“It didn’t have to be a 3-4, it just happened to be his system,” Johnson said. “Any time you can get a coach like that, with that much experience and success, it’s great for our program."

Georgia Tech spring wrap

May, 7, 2010
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GEORGIA TECH

2009 overall record: 11-3

2009 conference record: 7-1, ACC champions

Returning starters

Offense: 7, defense 8: punter/kicker: 2

Top returners

QB Josh Nesbitt, RB Anthony Allen, RB Roddy Jones, C Sean Bedford, WR Tyler Melton, WR Stephen Hill, LB Brad Jefferson, CB Mario Butler, S Dominique Reese, PK Scott Blair

Key losses

WR Demaryius Thomas, RB Jonathan Dwyer, OG Cord Howard, DE Derrick Morgan, LB Sedric Griffin, S Morgan Burnett

2009 statistical leaders (* returners)

Rushing: Dwyer (1,395 yards)

Passing: Nesbitt* (1,701 yards)

Receiving: Thomas (1,154 yards)

Tackles: Jefferson* (95)

Sacks: Morgan (12.5)

Interceptions: Burnett (4)

Spring answers

1. Who’s No. 2. Tevin Washington earned the No. 2 quarterback job behind Josh Nesbitt, who was out this spring recovering from minor ankle surgery. Washington ran for three touchdowns and threw for another in the Jackets’ spring game. He made the most of Jaybo Shaw's transfer to Georgia Southern and beat David Sims and Jordan Luallen for the job.

2. Receiver by committee. Yes, Stephen Hill has the chance to be the program’s next elite receiver, but there were signs the passing game will have some more help this fall. Look for the Jackets to make an effort to throw more to the A-backs, or slot backs, this year.

3. Finding homes on defense. Georgia Tech won’t solve all of its defensive problems in one spring, but the transition to Al Groh’s 3-4 defense helped a few players who were in between positions find a spot. Anthony Egbuniwe, who was a defensive end last year, is now an outside linebacker. And Anthony Barnes, who was a nomad last year, seems to have found a home at the other outside linebacker spot. Jason Peters, who has bounced between defensive tackle and end, showed significant improvement at end this spring.

Fall questions

1. How much better can the defense be? Overall, the transition under Groh remains a question. Specifically, the biggest concern on the line is the nose tackle position. T.J. Barnes played there in the spring, and Ben Anderson missed all of spring recovering from a knee injury he suffered late last season. When Anderson comes back in August, he’ll compete with Barnes for that job. There were too many runs up the middle during the spring game to stop a team like Virginia Tech or Miami.

2. Nesbitt’s health. The ankle injury was minor -- he could have participated this spring had he wanted to -- but Nesbitt’s health will be a concern this year. There is still a big difference between Nesbitt and Washington, and Nesbitt has to stay healthy if the Jackets are going to defend their ACC crown.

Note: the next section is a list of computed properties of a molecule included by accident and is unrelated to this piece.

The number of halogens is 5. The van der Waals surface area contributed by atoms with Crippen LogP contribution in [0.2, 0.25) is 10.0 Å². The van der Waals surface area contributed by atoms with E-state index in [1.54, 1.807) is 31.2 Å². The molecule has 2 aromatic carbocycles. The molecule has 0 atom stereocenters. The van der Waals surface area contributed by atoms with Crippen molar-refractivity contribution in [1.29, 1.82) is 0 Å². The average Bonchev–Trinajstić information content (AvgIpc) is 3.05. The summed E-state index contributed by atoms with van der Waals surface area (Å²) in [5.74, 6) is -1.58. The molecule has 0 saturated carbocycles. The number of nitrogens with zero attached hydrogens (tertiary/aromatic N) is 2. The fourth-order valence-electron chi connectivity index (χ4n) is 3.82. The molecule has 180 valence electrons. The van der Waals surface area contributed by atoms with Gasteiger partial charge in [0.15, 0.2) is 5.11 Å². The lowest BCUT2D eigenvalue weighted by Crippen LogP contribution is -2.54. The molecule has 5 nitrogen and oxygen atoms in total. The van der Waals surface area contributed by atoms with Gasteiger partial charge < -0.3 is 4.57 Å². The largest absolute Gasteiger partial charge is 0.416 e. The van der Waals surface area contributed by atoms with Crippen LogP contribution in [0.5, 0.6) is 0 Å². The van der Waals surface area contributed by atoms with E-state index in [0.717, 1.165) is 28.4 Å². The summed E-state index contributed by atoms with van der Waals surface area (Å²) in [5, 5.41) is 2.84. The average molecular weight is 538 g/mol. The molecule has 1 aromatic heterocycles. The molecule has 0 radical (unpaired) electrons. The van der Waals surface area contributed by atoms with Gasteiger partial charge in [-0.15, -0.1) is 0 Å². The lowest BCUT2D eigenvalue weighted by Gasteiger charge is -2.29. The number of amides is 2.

3. Unsettled offensive line. There are a lot of new players working their way into the rotation, and competition will continue. Georgia Tech lost three starters, including the transfer of guard Joseph Gilbert. The second team was composed entirely of freshmen in the Jackets’ spring game.

Pregame thoughts

October, 24, 2009
10/24/09
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Posted by ESPN.com's Heather Dinich

CHARLOTTESVILLE, Va. -- Maybe it's a sign of change, but former Georgia Tech coach Bobby Ross is in attendance today. Yes, the same Bobby Ross who won the national title in 1990, which also happens to be the last time Georgia Tech won here in Scott Stadium.

Will the streak stop today?

If Georgia Tech wins, they take the lead in the Coastal Division, and that's what's on the line here. Here's a scenario for you, though: If Virginia, Clemson and Duke win today, and Virginia Tech would somehow lose on Thursday night, Virginia and Duke would be playing for the Coastal lead next weekend. Unlikely, but possible.

Georgia Tech defensive end Anthony Egbuniwe is back in the lineup for the first time in two weeks after an undisclosed illness, and it's possible Rashaad Reid might start over Dominique Reese. There's no question Virginia quarterback Jameel Sewell will be starting as will Mikell Simpson. The only question in their lineup is how the defensive end position shakes out without Matt Conrath.

ACC injury reports: Week 8

October, 23, 2009
10/23/09
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Posted by ESPN.com's Heather Dinich

If you don't see it, that means I didn't get it:

CLEMSON

Out

Kantrell Brown, DB, Concussion

Scotty Cooper, LB, Concussion

DUKE

RB Re'quan Boyette (knee) -- OUT

LB Abraham Kromah (leg) -- OUT

WR Tyree Watkins (leg) -- OUT

RB Kyle Griswould (leg) -- OUT FOR SEASON

S Anthony Young-Wiseman (knee) -- OUT FOR SEASON

GEORGIA TECH

Out

Kevin Cone, r-Jr., WR (ankle)